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by Charlie Finch
"No cell phone use, speaker phone or photography while in the galleries." This sign in the lobby of the Whitney Museum means you wonít be able to mimic Buckminster Fuller while perusing his voluminous survey at the Whit. No attention deficit disorder, multi-tasking allowing in Adam Weinberg land!

Of course, the fun of Fuller lies in this participatory element. He used to decamp at Yale, during my undergraduate days, sometimes just after Ken Kesey left town with a bus full of empty nitrous oxide canisters, and informally lecture all comers without limits. Bucky was basically a nut with one idea, which he would recalibrate from every angle and vector. But what an idea! The geodesic dome manifested itself in a thousand forms at the Whitney, in wire, metal, plastic, foam and green cheese. A soothing mind massage, logically entering from the atomic nucleus, the snowflake and the supernova.

Below Bucky, on the Whitís third floor, doors bang and screens flash. It must be Paul McCarthy, who is Bucky Fuller pumped full of crack and thorazine. These days everyone is claiming a piece of the old pervertís success. Life and art would be better without McCarthyís heavy excess; his lame shtick is simply a waste of time.

On the other hand, over in midtown, "Dali: Painting and Film" is one of the most spectacular shows ever mounted at the Museum of Modern Art. You are plunged into the masterís melting cauldron -- Un Chien Andalou and LíÂge d’or are projected on the walls and a huge backdrop for Alfred Hitchcockís Spellbound hangs alongside Daliís paintings and sketches for the film.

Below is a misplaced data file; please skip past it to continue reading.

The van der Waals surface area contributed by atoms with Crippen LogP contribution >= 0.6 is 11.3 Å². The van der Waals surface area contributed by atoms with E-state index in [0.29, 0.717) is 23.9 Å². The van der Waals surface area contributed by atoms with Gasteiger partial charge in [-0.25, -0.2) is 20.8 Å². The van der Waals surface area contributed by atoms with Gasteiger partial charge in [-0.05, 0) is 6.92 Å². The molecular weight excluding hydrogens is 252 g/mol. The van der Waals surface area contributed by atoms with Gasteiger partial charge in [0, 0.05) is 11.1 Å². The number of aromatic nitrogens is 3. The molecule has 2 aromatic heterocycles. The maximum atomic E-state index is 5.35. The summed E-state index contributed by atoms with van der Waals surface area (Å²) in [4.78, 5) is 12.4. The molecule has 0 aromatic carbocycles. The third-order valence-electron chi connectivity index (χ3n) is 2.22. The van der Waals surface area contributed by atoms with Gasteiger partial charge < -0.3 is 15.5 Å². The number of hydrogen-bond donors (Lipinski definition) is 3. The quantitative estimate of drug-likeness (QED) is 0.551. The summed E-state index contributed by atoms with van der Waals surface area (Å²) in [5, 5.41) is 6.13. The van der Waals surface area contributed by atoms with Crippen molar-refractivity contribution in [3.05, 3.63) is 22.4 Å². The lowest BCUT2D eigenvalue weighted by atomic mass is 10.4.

This show is one long amusement ride through Daliís fermenting brain, snaking down the escalators to subsume the fey pretension of Olafur Eliasson, not to mention your correspondentís meager descriptive powers. So let me highlight one of Daliís bonbons.

Itís the 1946 Disney film Destino, presented at MoMA for the first time since Dali abandoned it for financial reasons 50 years ago. Daliís dark-haired lass dances up a spiral mountain, as her tears turn to hummingbirds, ants crawl out of her palms and a thousand Sigmund Freuds bicycle by. Her object is her naked lover, a man lost in a maze until he transforms into a baseball player and she turns into a ball. This lost gem and the other films transform MoMAís chilly galleries into an exhilarating multiplex.

There can be no doubt, as this show confirms, that the champion influence on the art made today by Rachel Harrison, David Altmejd, Thomas Hirschhorn and a thousand others is not Picasso, Warhol or Duchamp, it is Salvador Dali.

"Buckminster Fuller: Starting with the Universe," June 26-Sept. 21, 2006, at the Whitney Museum of American Art.

"Paul McCarthy: Central Symmetrical Rotation Movement Three Installations, Two Films," June 26-Oct. 12, 2008, at the Whitney Museum of American Art.

"Dalí: Painting and Film," June 29-Sept. 15, 2008 at the Museum of Modern Art

CHARLIE FINCH is co-author of Most Art Sucks: Five Years of Coagula (Smart Art Press).